In terms of the endometriotic tumor microenvironment, Komiyama et al. placed normal endometrium of women without endometriosis into SCID mice. RMG-1 cells, a clear-cell ovarian cancer cell line, were grown in mice then transplanted into mice with or without endometrial implants. Although the tumors weighed less when grown with endometrium, proliferation was significantly higher in mice with transplanted endometrium. Additionally, these tumors expressed high levels of TGFβ and IL6. Addition of normal human endometrium changed the xenograft model to a more endometriotic microenvironment [201].

4.2.3. Three Dimensional (3D) and Co-Culture Models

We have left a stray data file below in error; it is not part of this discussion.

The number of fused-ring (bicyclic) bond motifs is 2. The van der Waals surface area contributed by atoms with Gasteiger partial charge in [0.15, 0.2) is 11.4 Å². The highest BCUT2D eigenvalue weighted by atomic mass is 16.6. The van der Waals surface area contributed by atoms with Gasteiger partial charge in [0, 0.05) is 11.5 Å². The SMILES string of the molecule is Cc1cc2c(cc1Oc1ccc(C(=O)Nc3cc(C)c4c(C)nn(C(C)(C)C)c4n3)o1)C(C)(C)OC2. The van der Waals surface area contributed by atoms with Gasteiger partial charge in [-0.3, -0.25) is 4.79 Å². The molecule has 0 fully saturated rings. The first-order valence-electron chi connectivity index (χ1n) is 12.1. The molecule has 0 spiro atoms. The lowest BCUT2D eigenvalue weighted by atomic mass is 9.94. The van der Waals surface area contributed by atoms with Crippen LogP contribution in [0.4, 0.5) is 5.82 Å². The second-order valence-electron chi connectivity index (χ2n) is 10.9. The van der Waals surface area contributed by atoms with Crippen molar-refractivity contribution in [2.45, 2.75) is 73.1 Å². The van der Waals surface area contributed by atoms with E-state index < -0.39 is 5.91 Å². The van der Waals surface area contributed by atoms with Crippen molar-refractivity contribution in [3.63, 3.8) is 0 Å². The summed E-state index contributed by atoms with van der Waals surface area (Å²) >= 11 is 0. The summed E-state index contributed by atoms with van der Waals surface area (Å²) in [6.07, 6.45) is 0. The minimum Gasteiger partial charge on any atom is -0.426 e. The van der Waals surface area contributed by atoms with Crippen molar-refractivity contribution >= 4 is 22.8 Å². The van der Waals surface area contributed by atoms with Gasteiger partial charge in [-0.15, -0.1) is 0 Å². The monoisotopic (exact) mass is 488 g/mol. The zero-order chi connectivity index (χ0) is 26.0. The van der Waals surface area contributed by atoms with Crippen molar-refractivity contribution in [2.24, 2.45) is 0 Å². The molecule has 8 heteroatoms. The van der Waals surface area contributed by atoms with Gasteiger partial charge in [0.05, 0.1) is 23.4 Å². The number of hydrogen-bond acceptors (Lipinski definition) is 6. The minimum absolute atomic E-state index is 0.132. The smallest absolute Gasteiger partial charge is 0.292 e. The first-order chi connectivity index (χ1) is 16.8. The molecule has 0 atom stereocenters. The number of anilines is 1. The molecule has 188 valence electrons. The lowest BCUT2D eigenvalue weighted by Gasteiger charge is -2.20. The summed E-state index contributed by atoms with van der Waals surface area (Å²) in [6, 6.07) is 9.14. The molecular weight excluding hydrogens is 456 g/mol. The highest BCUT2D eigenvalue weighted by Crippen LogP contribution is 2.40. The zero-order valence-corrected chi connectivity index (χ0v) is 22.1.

Immortalized cell lines in monolayer two-dimensional (2D) culture fail to recapitulate the complexity of tumor tissue. Tumors are three-dimensional (3D) structures, surrounded by other cell types and a unique extracellular matrix (ECM) that is biologically optimized for growth of each cell type [202]. To recapitulate this for in vitro model systems, immortalized cell lines can be grown in Matrigel, ultra-low-adhesive plates, or a hanging drop. Using these methods, many immortalized cell lines will form 3D spheroids. Three-dimensional spheroid models can be highly instructive towards the understanding of current drug resistance and new therapeutics because they better mimic the way 3D tumors or de novo spheroids interact with the surrounding microenvironment. Specifically, the architecture of spheroids results in non-heterogeneity of nutrient and drug penetration, which can cause differential responses to varying layers of the spheroid. For example, Lee et al. compared 31 ovarian cancer cell lines in both 2D monolayer and 3D spheroids to primary tumors. Three-dimensional spheroids showed slower rates of proliferation and decreased drug sensitivity than the same cells grown in 2D [202]. Additionally, these 3D spheroids mimicked histological characteristics of primary tumors. Although the authors did not perform genome-wide transcriptomic analysis, candidate biomarkers such as mucin 16, cell surface associated (CA125), Wilms Tumor 1 (WT1), estrogen receptor, Paired box gene 8 (PAX8), and β-catenin were examined by IHC on a tissue microarray composed of 2D and 3D samples. The expression of these biomarkers correlated well with expression in primary tumors [202]. These data suggest that 3D spheroid models alter the microenvironment in a potentially more biological way compared to other in vitro systems. Additionally, Lal-Nag et al. used high-throughput screening to test multiple oncological drugs against the HEYA8 cell line. The cells responded differently to various drugs if they were grown in monolayer, in the process of forming spheroids, or already in pre-formed spheroids. This work establishes that the dimensionality of ovarian cancer cells plays a role in how they respond to their environment [203]. Similarly, Chowwanadisai et al. created cisplatin-resistant ovarian cancer spheroids by treating cells with sub-threshold doses of cisplatin, which resulted in a mesenchymal-enriched gene expression signature [204]. While molecular changes within spheroids may play a role in chemotherapy resistance, size of spheroids, similar to remaining disease after debulking surgery, plays a role in response. Tanenbaum et al. [205] showed that small spheroids treated with either short-term high-dose or prolonged low-dose cisplatin underwent significant shrinkage. Importantly, large spheroids preferentially responded to short-term high doses of cisplatin [205]. The investigators did not explore if the remaining cells became chemotherapy-resistant [205]. Although immortalized cell lines from endometrioid or clear cell ovarian cancers have not been extensively tested in 3D culture, we anticipate that they would behave similarly.